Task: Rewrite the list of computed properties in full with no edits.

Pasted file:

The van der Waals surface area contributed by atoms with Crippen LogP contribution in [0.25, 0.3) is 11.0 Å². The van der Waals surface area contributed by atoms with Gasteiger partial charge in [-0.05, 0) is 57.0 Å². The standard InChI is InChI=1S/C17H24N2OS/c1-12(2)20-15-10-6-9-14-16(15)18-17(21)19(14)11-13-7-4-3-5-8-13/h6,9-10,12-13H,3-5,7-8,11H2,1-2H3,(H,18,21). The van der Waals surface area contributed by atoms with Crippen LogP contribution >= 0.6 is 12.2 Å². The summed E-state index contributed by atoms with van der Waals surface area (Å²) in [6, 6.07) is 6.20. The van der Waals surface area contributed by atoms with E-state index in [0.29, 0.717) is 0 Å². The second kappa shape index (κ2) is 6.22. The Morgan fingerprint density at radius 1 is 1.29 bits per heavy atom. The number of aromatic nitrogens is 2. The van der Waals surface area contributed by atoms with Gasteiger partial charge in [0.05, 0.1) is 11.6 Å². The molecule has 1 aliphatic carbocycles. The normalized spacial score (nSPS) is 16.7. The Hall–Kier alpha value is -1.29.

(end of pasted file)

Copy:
The van der Waals surface area contributed by atoms with Crippen LogP contribution in [0.25, 0.3) is 11.0 Å². The van der Waals surface area contributed by atoms with Gasteiger partial charge in [-0.05, 0) is 57.0 Å². The standard InChI is InChI=1S/C17H24N2OS/c1-12(2)20-15-10-6-9-14-16(15)18-17(21)19(14)11-13-7-4-3-5-8-13/h6,9-10,12-13H,3-5,7-8,11H2,1-2H3,(H,18,21). The van der Waals surface area contributed by atoms with Crippen LogP contribution >= 0.6 is 12.2 Å². The summed E-state index contributed by atoms with van der Waals surface area (Å²) in [6, 6.07) is 6.20. The van der Waals surface area contributed by atoms with E-state index in [0.29, 0.717) is 0 Å². The second kappa shape index (κ2) is 6.22. The Morgan fingerprint density at radius 1 is 1.29 bits per heavy atom. The number of aromatic nitrogens is 2. The van der Waals surface area contributed by atoms with Gasteiger partial charge in [0.05, 0.1) is 11.6 Å². The molecule has 1 aliphatic carbocycles. The normalized spacial score (nSPS) is 16.7. The Hall–Kier alpha value is -1.29.